Ensuring that all Pennsylvania children receive the high-quality education that they deserve requires an effective teacher in every classroom and school and district leadership that is focused on raising achievement. The Commonwealth’s educators – from the classroom teacher to the district superintendent – are the most important components of Pennsylvania’s strategy for educational success.
As professionals in an ever-changing knowledge-based society, the state’s educators are required to continuously upgrade their skill-set – just as it is an expectation for lawyers and doctors. Pennsylvania’s professional development law, known as Act 48 of 1999, describes the requirements that apply to all certified educational professionals.
The professional education plan of each school entity shall be designed to meet the education needs of that school entity and its professional employees, so that they may meet the specific needs of students. Professional development must be based on sound research and promising practices, and it must be part of an approved plan for building educators’ skills over the long term.
Each school entity in Pennsylvania – including school districts, intermediate units, area career and technical centers and charter schools, the Scotland School and the Scranton State School for the Deaf – is required to submit a Professional Education Plan to the Pennsylvania Department of Education. The Pennsylvania Department of Education will approve or reject each plan; a plan that is rejected must be revised and resubmitted. The Professional Education Plan sets out each school entity’s strategy for training school personnel at all stages of their careers. School entities are required to examine their student-level data, determine their professional education goals from the data, design an action plan with activities that meet their identified needs, and then evaluate the effectiveness of the training.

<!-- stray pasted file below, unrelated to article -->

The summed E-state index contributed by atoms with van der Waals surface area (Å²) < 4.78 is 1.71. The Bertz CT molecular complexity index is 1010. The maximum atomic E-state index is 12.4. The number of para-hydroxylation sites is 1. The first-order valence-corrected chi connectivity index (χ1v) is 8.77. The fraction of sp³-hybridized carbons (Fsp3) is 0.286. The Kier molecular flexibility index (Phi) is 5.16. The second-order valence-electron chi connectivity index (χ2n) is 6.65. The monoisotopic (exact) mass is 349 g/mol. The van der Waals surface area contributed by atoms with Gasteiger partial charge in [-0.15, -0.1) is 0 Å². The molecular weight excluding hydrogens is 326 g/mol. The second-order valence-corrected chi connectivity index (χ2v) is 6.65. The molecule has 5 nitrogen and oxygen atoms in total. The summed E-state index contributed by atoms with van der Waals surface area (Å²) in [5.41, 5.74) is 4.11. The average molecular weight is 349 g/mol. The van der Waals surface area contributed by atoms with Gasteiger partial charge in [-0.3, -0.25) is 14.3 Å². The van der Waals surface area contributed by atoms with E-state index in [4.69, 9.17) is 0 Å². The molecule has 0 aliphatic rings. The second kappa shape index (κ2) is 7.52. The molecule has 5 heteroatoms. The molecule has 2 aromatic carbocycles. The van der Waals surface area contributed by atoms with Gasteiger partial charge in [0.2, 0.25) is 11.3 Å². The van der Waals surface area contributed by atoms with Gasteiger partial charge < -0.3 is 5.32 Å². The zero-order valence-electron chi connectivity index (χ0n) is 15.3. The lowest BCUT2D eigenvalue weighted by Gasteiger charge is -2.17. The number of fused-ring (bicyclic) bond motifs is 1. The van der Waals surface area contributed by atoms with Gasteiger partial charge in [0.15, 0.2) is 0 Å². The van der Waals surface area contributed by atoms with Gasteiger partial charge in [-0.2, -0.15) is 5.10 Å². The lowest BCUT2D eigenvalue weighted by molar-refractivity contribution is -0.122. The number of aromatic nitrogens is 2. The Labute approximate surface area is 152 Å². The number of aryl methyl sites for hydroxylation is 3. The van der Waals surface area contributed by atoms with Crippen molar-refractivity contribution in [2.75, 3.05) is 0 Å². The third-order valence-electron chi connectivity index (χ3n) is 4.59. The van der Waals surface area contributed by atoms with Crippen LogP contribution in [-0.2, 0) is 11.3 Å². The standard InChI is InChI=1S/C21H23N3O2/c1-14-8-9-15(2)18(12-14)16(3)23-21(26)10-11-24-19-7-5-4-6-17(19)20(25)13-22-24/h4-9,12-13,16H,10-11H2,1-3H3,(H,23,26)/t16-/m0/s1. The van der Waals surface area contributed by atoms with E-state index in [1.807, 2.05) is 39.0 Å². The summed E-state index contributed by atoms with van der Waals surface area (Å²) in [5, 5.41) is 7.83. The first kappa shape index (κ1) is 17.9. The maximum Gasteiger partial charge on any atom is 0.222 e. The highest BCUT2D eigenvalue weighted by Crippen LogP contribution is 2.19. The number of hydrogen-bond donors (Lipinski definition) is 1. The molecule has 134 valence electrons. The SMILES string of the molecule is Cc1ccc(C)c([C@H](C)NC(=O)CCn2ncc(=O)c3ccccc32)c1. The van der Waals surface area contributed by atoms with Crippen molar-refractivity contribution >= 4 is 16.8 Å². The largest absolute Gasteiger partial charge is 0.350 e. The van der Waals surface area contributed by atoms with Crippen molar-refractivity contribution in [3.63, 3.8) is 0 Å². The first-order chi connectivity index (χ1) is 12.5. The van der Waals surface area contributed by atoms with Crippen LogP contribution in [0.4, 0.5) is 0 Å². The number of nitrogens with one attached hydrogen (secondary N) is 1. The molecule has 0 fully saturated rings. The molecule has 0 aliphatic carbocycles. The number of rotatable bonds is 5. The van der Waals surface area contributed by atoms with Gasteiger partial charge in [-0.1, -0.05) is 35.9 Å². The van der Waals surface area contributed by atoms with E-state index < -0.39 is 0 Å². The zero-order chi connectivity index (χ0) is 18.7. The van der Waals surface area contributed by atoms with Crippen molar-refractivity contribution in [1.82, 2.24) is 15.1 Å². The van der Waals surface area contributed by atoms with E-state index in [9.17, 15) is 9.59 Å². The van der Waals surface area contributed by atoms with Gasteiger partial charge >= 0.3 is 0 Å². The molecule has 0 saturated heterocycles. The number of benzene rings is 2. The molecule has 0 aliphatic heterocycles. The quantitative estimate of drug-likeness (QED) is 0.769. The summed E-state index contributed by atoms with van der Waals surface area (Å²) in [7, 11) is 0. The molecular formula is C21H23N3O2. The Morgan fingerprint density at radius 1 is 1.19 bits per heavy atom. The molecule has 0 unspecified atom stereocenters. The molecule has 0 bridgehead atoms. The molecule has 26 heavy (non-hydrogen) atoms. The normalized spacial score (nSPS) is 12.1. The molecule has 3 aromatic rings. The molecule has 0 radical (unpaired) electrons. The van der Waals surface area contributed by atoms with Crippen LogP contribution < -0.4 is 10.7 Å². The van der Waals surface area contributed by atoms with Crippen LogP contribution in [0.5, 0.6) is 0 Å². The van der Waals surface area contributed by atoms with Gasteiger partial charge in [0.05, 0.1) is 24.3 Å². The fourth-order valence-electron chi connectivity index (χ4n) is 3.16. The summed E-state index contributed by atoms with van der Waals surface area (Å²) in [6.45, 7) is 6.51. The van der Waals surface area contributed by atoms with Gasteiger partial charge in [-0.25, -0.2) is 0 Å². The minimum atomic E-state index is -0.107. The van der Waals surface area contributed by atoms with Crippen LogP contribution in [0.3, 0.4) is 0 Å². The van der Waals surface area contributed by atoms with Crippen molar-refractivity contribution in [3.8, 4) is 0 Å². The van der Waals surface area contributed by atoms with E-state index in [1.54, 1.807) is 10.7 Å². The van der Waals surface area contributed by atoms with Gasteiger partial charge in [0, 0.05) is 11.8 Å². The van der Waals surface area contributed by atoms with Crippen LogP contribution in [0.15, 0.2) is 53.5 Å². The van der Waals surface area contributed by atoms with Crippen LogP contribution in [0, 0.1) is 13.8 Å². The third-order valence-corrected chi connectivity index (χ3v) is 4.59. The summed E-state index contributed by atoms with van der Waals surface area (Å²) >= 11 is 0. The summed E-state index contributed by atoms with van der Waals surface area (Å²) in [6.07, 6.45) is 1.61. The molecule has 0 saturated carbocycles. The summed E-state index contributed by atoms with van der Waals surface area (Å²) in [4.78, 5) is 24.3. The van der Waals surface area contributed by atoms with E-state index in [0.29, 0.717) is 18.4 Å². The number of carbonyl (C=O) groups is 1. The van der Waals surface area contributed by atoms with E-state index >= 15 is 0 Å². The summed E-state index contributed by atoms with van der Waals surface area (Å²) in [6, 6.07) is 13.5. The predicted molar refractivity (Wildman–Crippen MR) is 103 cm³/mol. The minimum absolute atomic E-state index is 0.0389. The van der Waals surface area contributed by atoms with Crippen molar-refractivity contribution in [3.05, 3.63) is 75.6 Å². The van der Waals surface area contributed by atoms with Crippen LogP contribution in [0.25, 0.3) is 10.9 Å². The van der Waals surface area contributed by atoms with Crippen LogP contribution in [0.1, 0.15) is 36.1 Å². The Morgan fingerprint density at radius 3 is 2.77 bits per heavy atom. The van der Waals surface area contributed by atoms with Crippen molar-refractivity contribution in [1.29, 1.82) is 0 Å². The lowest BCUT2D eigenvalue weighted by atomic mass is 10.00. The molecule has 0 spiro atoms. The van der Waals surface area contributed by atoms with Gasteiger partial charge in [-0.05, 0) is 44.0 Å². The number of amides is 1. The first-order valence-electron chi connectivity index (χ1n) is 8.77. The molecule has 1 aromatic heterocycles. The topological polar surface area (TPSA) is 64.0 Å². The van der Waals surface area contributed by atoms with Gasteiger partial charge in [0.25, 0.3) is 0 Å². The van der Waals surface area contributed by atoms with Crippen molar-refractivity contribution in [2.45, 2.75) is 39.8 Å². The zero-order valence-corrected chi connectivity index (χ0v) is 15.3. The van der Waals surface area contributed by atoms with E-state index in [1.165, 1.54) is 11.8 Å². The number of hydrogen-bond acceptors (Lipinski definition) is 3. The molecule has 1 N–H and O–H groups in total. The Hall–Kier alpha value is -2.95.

All certified educators must then complete every five years 180 hours of professional development that is related to an area of the professional educator’s assignment or certification and, if the educator is employed by a school entity, complies with their school entity’s plan. The 180-hour requirement can be met with six college credits, six credits of continuing professional education courses, 180 clock hours of continuing professional education, or any combination of collegiate studies, continuing professional education courses or other programs, activities or learning experiences equivalent to 180 hours. For the purposes of calculating hours and credits, one credit of collegiate study or continuing professional education course is equivalent to 30 hours of continuing professional education.
- FREQUENTLY ASKED QUESTIONS ON ACT 48
- ACT 48 FAQ PRESENTATION (PDF)
- Act 48 FAQ Presentation Webinar (YouTube)
- Free Online SAS Course website for ACT 48 hours
- Continuing Professional Education Requirements (PDF)
- Sending Electronic Transcripts
ACT 45 AND PIL HOURS
The Pennsylvania Inspired Leadership (PIL) Program is a statewide, standards-based continuing professional education program for school and system leaders. The comprehensive, cohort-based program is focused on developing the capacity of leaders to improve student achievement. The program is offered by the Department of Education in collaboration with the Pennsylvania Intermediate Units and other partners at eight regional sites (see accompanying map). Each of the eight sites is administered by a PIL Regional Site Coordinator.
All Act 48 activities at IU9 move through the Curriculum Office. Do not hesitate to call with your questions or concerns regarding professional development for educators.
For more information contact:
Cindy Murphy email@example.com